Aston Martin has confirmed plans to float on the London Stock Exchange.
The luxury carmaker is reportedly seeking a valuation of up to £5 billion and will initially float around 25 percent of the company.
“Today’s announcement represents a key milestone in the history of the company, which is reporting strong financial results and increased global demand for its award-winning sports cars,” said the chief executive, Andy Palmer.
“Today’s results show that we have continued to deliver sustainable growth, margins and value for our shareholders whilst launching three new models and variants in the first half of the year.”
The group made the announcement as it posted its half-year profits on Wednesday, totalling £42 million and an eight percent rise in revenue.
The 105-year-old carmaker is synonymous with James Bond and will likely be placed at the top end of the FTSE 250, just below FTSE 100 firms such as the Royal Mail (LON: RMG).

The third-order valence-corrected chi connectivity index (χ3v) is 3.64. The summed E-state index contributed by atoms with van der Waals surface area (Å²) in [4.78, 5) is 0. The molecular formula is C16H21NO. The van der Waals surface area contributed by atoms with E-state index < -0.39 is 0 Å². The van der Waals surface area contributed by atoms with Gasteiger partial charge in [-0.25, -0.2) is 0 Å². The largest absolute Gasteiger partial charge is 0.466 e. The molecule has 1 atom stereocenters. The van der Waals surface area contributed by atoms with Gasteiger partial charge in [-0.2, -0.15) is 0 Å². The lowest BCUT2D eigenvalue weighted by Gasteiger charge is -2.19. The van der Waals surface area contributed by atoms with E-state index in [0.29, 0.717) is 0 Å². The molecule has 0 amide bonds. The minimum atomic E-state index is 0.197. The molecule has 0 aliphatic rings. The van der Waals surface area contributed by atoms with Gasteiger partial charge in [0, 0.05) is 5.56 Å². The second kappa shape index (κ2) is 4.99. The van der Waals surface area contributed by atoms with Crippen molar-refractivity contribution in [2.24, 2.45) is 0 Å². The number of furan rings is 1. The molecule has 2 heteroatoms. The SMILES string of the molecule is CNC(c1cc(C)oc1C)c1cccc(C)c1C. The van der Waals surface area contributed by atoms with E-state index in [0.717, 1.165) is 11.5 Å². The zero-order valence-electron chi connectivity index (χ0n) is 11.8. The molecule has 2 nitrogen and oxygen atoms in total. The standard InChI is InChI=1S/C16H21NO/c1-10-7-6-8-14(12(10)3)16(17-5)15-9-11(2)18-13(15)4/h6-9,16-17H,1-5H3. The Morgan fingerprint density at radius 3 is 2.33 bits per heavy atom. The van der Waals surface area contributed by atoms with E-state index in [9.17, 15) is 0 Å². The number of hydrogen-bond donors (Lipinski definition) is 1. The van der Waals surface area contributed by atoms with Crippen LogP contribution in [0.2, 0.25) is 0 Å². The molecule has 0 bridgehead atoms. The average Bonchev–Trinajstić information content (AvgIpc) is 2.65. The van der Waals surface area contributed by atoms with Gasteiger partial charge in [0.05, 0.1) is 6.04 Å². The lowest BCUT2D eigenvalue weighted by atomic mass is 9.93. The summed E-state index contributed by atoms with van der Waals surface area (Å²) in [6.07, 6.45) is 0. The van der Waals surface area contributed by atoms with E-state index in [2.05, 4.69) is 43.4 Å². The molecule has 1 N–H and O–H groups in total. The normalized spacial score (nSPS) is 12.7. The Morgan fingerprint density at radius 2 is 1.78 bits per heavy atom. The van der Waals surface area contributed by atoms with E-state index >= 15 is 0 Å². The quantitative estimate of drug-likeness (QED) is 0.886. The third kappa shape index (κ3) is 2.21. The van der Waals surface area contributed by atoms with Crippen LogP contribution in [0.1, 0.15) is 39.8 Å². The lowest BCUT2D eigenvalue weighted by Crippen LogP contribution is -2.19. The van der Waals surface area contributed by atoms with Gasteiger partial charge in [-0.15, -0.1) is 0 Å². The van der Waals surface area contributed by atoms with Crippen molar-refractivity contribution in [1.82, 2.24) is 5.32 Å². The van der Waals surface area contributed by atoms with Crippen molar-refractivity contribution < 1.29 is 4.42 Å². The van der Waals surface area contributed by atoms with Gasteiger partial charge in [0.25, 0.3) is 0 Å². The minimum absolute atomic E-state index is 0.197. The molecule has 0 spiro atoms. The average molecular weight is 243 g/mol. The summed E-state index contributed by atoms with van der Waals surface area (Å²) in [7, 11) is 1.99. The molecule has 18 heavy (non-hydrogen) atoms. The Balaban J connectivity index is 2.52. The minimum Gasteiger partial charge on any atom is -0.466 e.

Despite 25 percent of its cars to the EU whilst operating in the UK, Palmer is not concerned with the Brexit impacts.
“We can demonstrate that Brexit is not a major effect for us,” he said. “If there is a tariff into Europe, it’s countered by a tariff into the UK for our competitors so you might lose a little bit of market share in the EU but you pick it up in the UK,” he added.
Laith Khalaf, a senior analyst at Hargreaves Lansdown said: “There are few people who wouldn’t want an Aston Martin on their drive, and even fewer who can afford one.”
“However this stock market float allows investors to buy into a little of the glamour of Aston Martin, without getting a second mortgage,” he added.
Aston Martin was founded in 1913 and is one of the UK’s most well-known brands.